Stock Wheel Rambling

I recently worked on a pair of stock wheels from a Diamondback Century disc road bike. The wheels are nothing special, as most stock wheels tend to be. I did a re-tension and tension balance to get the most reliability out of the wheels. The front wheel was off dish about 1/4" and out of true. The rear wheel was also slightly off dish and out of true. The spokes hadn't been properly set. The wheels are labeled as Equation SE. They are 28 hole, 2-cross with black coated spokes and brass nipples. 

While I got to work fixing the wheels I couldn't help think about the lack of quality on one of the most important components of the bike. The Industry is under-building wheels for a majority of riders. Broken spokes, out of true wheels, pitted cones and rounded out nipples seem all too common with most bikes in the $1000-1500 range. Why is it that the wheels and tires seem largely ignored for quality and reliability when they are the components that make a bicycle roll? The answers are obvious with cost and manufacturing. It probably seems odd that I would write about an issue that I could gain business through wheel sales due to these poorly built wheels but there are other factors at play.

When a shop sells a bike to a customer there has been a level of trust established. I dare to say that most shops will avoid informing their customer that the wheels and tires on their bike have a greater potential for issue than the drivetrain and other components on the bike. 
My experience has been for every broken spoke or cracked rim on a stock wheel my customers have voiced disappointment about a ride being ruined and having to make a trip to the shop to have the spoke or wheel replaced. That trust has now faltered and it's hard to explain to a customer that the wheels on the bike they spent $1000+ aren't good enough.

This is where I can help get the best out of a set of stock wheels through proper tensioning and tension balancing. Each wheel is case by case as there are multiple factors at play. The Equation SE wheels were fairly bad but with some work I was able to make massive improvements.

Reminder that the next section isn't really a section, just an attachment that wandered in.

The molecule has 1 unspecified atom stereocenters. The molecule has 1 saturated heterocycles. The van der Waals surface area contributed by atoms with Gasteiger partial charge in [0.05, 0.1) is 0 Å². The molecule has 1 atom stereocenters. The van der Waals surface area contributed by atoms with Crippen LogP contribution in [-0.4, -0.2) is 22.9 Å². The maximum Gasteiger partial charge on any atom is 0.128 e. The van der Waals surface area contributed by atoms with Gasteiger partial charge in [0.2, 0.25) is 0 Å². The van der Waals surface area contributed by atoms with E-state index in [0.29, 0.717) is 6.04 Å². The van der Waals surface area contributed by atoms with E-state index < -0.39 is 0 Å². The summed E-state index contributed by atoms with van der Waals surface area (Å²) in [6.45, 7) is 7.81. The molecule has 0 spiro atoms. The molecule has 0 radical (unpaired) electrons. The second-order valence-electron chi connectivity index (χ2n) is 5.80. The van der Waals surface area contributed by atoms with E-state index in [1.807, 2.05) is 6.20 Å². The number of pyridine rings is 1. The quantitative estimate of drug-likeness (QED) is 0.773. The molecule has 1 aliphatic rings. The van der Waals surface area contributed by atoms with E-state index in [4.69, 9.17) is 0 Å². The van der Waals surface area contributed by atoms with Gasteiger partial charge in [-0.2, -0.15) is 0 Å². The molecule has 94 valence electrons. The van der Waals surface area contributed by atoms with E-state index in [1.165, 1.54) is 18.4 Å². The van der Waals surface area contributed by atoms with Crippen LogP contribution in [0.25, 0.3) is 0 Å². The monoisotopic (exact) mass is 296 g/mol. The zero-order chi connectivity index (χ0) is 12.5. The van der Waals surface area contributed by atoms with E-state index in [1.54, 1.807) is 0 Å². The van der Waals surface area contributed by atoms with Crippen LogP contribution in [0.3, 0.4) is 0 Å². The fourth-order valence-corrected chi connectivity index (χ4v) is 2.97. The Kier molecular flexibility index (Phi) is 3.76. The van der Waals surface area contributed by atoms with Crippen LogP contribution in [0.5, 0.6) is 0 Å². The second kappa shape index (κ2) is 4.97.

Check out the front wheel charts below:

Equation SE Front Before

You can see how much the spoke tension varied as well as how low the tension was.

Check out the improvements below.

Equation SE After

You can see that the tension increased by 47% on the disc side of the wheel and that the tension is much more balanced. This will help provide a more stable wheel when applying the brakes, cornering and getting out of the saddle as there won't be as significant a decrease in spoke tension when loads are applied.

The rear wheel turned out even better than the front.

Equation SE Rear Before

The percentage of tension variance isn't as great as the front but the improvements made are obvious.

Equation SE Rear After

There was a small increase in tension, about 3% on the drive side and 6% on the non-drive side but the tolerance had a major improvement. The rims were surprisingly straight when tension was dropped to start from Zero tension. Some rims are a nightmare but these were in pretty decent shape.

Next time you're considering a new bike or new wheels think about what you can do to get the most for your money- even if it takes on a small expense to ensure reliability.

Not all wheels are created equal but with the right hands and some time, some wheels can be turned into more than what the factory intended. Unfortunately there are also wheel builders out there that are putting wheels out of similar quality with no regard to detail, quality and reliability.

Let me know what you think about your stock wheels, wheels you've had built but didn't meet your expectations or anything else I may have missed.